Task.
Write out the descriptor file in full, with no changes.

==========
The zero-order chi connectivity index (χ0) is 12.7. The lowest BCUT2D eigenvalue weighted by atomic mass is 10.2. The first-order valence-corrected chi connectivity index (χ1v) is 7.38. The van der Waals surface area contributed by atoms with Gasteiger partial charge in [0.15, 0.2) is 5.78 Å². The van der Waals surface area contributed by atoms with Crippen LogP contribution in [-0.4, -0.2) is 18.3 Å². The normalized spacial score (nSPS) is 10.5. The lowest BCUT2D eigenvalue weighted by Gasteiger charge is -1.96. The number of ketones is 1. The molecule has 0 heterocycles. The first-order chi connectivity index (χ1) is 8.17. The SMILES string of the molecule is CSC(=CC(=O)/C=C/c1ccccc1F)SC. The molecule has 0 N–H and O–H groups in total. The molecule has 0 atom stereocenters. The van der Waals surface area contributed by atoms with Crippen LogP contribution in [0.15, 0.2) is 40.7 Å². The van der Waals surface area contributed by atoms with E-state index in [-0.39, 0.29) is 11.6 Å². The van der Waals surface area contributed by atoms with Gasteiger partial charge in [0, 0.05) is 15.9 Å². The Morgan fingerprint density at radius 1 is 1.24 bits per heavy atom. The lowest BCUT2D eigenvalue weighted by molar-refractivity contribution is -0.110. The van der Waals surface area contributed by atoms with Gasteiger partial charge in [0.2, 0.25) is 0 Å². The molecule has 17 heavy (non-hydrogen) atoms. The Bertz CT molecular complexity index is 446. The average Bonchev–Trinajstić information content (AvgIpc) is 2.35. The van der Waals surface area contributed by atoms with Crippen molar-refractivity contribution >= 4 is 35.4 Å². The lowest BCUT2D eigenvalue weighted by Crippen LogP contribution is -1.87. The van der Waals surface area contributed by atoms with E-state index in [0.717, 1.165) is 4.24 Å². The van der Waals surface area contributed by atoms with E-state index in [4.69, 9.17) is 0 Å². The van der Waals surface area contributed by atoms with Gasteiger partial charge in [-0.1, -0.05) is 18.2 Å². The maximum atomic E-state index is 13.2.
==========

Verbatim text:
The zero-order chi connectivity index (χ0) is 12.7. The lowest BCUT2D eigenvalue weighted by atomic mass is 10.2. The first-order valence-corrected chi connectivity index (χ1v) is 7.38. The van der Waals surface area contributed by atoms with Gasteiger partial charge in [0.15, 0.2) is 5.78 Å². The van der Waals surface area contributed by atoms with Crippen LogP contribution in [-0.4, -0.2) is 18.3 Å². The normalized spacial score (nSPS) is 10.5. The lowest BCUT2D eigenvalue weighted by Gasteiger charge is -1.96. The number of ketones is 1. The molecule has 0 heterocycles. The first-order chi connectivity index (χ1) is 8.17. The SMILES string of the molecule is CSC(=CC(=O)/C=C/c1ccccc1F)SC. The molecule has 0 N–H and O–H groups in total. The molecule has 0 atom stereocenters. The van der Waals surface area contributed by atoms with Crippen LogP contribution in [0.15, 0.2) is 40.7 Å². The van der Waals surface area contributed by atoms with E-state index in [-0.39, 0.29) is 11.6 Å². The van der Waals surface area contributed by atoms with Gasteiger partial charge in [0, 0.05) is 15.9 Å². The Morgan fingerprint density at radius 1 is 1.24 bits per heavy atom. The lowest BCUT2D eigenvalue weighted by molar-refractivity contribution is -0.110. The van der Waals surface area contributed by atoms with Gasteiger partial charge in [0.2, 0.25) is 0 Å². The molecule has 17 heavy (non-hydrogen) atoms. The Bertz CT molecular complexity index is 446. The average Bonchev–Trinajstić information content (AvgIpc) is 2.35. The van der Waals surface area contributed by atoms with Crippen molar-refractivity contribution >= 4 is 35.4 Å². The lowest BCUT2D eigenvalue weighted by Crippen LogP contribution is -1.87. The van der Waals surface area contributed by atoms with E-state index in [0.717, 1.165) is 4.24 Å². The van der Waals surface area contributed by atoms with E-state index in [4.69, 9.17) is 0 Å². The van der Waals surface area contributed by atoms with Gasteiger partial charge in [-0.1, -0.05) is 18.2 Å². The maximum atomic E-state index is 13.2.